Construction Future in Libya
Major projects will build the economy
Lisco has plans to develop its steel mills to cope with rising demand.


Billions of dollars are expected to be invested in the oil and gas industry, power generation, and water projects. Airports, ports, railways, and roads need to be built and upgraded, and new hotels and resorts are required to establish the fledgling tourism industry.

At the same time, Libya’s population is growing by 3.5% annually—one of the fastest rates of growth in the world. With half the population under the age of 20, and more than 85% living in the cities, there is an urgent need for new homes, schools, and hospitals.

“We are an oil-producing country and we expect development to increase and the construction sector to grow fast now that the international embargo has been lifted,” says Ziad Adham Al Muntasser, Chairman of the Arab Union Contracting Company (AUCC), one of the largest players in the building contracting and construction materials industry.

AUCC has been involved in a wide variety of projects ranging from hospitals, industrial plants, and water-treatment networks to residential complexes. Among the most impressive is the Al-Fateh tower, the tallest building in Libya.

“We have built thousands of houses and today we have 2,800 houses and apartment buildings under construction in Tripoli, 1,500 of which have already been handed over,” says Mr. Al Muntasser.

ZIAD ADHAM AL MUNTASSER Chairman of the Arab Union Contracting Company

“Our second activity is producing construction materials. We started our own factories, which produce aggregates, hollow cement blocks, floor tiles, prestressed concrete beams, wooden doors, and windows, as well as ready made concrete.”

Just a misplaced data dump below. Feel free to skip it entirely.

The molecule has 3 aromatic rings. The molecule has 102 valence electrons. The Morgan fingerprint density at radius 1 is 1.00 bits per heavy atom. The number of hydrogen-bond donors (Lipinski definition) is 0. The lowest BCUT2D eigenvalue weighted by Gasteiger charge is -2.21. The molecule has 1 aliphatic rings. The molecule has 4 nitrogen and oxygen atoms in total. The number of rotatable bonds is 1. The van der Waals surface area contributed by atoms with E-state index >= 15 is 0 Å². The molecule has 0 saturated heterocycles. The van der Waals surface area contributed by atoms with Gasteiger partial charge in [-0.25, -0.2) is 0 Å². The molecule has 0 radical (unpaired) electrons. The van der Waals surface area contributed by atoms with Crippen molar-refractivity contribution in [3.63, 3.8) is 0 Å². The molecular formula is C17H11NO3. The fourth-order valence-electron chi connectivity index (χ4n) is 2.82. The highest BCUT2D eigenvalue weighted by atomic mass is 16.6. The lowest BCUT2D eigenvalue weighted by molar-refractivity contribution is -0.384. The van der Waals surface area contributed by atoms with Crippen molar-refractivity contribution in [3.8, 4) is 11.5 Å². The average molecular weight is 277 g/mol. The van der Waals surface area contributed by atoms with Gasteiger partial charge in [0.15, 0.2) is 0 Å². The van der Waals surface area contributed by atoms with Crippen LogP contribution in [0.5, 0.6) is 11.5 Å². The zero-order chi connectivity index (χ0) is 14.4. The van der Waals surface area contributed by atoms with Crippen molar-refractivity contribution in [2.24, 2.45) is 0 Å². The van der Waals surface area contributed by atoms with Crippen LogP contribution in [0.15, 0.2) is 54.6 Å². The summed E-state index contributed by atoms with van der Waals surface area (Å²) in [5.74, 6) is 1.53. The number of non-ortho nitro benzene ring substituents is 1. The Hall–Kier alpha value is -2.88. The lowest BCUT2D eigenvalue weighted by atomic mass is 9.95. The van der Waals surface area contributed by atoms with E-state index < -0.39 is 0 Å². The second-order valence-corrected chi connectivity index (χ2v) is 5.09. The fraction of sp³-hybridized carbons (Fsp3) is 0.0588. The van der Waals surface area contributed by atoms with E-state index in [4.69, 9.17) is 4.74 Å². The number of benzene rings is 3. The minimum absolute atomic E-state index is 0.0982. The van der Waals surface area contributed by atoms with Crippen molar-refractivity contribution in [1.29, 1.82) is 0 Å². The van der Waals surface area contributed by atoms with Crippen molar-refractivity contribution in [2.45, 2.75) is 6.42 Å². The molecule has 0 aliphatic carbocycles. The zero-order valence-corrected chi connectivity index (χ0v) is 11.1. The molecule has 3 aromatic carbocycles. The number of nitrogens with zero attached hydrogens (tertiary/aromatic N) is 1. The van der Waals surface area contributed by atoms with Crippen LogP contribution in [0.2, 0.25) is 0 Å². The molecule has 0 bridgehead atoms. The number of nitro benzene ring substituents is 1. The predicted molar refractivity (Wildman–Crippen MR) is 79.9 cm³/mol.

AUCC was established in the early 1970s, a decade in which government-sponsored construction projects turned Libya into the world's leading per capita consumer of cement.
The company decided to invest in cement production in 2001, a move that bore fruit recently with the completion of the company’s first cement plant. Located 100 miles to the east of Tripoli, the US$200 million state-of-the-art facility has an estimated production capacity of 1.4 million tons per year. Some of the cement will be used for AUCC’s own projects and the rest will be sold on the domestic market.

A second line is planned, partly to produce cement for export. Construction is due to start by the end of this year.

“The cement factory is quite an achievement considering the difficult circumstances under the embargo when we started the project,” says Mr. Al Muntasser. “It is our biggest project so far and is useful for the country, the company, and individuals who need it. There is a shortage of cement today—the construction projects exceed the cement capabilities we have. This will soon change, we hope.”

AUCC is interested in linking up with foreign firms who can provide a technological input into projects. It has already worked successfully with companies from India, the United Kingdom, and Denmark and would welcome interest from U.S. firms.

“Construction has become technology-oriented in recent times,” says Mr. Al Muntasser. “We are ready to go into partnership with foreign companies on some of the big projects. We want to modernize our working methods and I am certain that American companies have a lot to offer.”

source : New York Times